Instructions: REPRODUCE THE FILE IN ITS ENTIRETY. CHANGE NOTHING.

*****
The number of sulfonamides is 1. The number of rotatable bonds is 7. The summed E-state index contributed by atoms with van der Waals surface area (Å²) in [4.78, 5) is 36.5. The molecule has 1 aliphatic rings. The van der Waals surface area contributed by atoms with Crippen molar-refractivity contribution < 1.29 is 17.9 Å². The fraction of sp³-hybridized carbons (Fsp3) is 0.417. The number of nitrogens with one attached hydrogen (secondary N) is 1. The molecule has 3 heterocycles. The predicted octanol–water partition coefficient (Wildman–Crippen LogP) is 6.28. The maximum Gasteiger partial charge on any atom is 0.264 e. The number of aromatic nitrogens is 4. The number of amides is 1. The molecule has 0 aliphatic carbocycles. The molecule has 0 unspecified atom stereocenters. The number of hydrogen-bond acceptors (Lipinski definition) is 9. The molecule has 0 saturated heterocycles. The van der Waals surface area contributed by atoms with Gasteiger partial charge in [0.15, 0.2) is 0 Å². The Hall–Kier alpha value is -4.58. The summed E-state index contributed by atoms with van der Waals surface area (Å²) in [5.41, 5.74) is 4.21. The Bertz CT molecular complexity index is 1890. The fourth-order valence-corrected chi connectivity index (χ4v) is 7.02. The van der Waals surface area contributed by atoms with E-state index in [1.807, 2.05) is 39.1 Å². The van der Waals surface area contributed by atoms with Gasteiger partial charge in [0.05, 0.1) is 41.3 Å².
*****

The number of sulfonamides is 1. The number of rotatable bonds is 7. The summed E-state index contributed by atoms with van der Waals surface area (Å²) in [4.78, 5) is 36.5. The molecule has 1 aliphatic rings. The van der Waals surface area contributed by atoms with Crippen molar-refractivity contribution < 1.29 is 17.9 Å². The fraction of sp³-hybridized carbons (Fsp3) is 0.417. The number of nitrogens with one attached hydrogen (secondary N) is 1. The molecule has 3 heterocycles. The predicted octanol–water partition coefficient (Wildman–Crippen LogP) is 6.28. The maximum Gasteiger partial charge on any atom is 0.264 e. The number of aromatic nitrogens is 4. The number of amides is 1. The molecule has 0 aliphatic carbocycles. The molecule has 0 unspecified atom stereocenters. The number of hydrogen-bond acceptors (Lipinski definition) is 9. The molecule has 0 saturated heterocycles. The van der Waals surface area contributed by atoms with Gasteiger partial charge in [0.15, 0.2) is 0 Å². The Hall–Kier alpha value is -4.58. The summed E-state index contributed by atoms with van der Waals surface area (Å²) in [5.41, 5.74) is 4.21. The Bertz CT molecular complexity index is 1890. The fourth-order valence-corrected chi connectivity index (χ4v) is 7.02. The van der Waals surface area contributed by atoms with E-state index in [1.807, 2.05) is 39.1 Å². The van der Waals surface area contributed by atoms with Gasteiger partial charge in [0.05, 0.1) is 41.3 Å².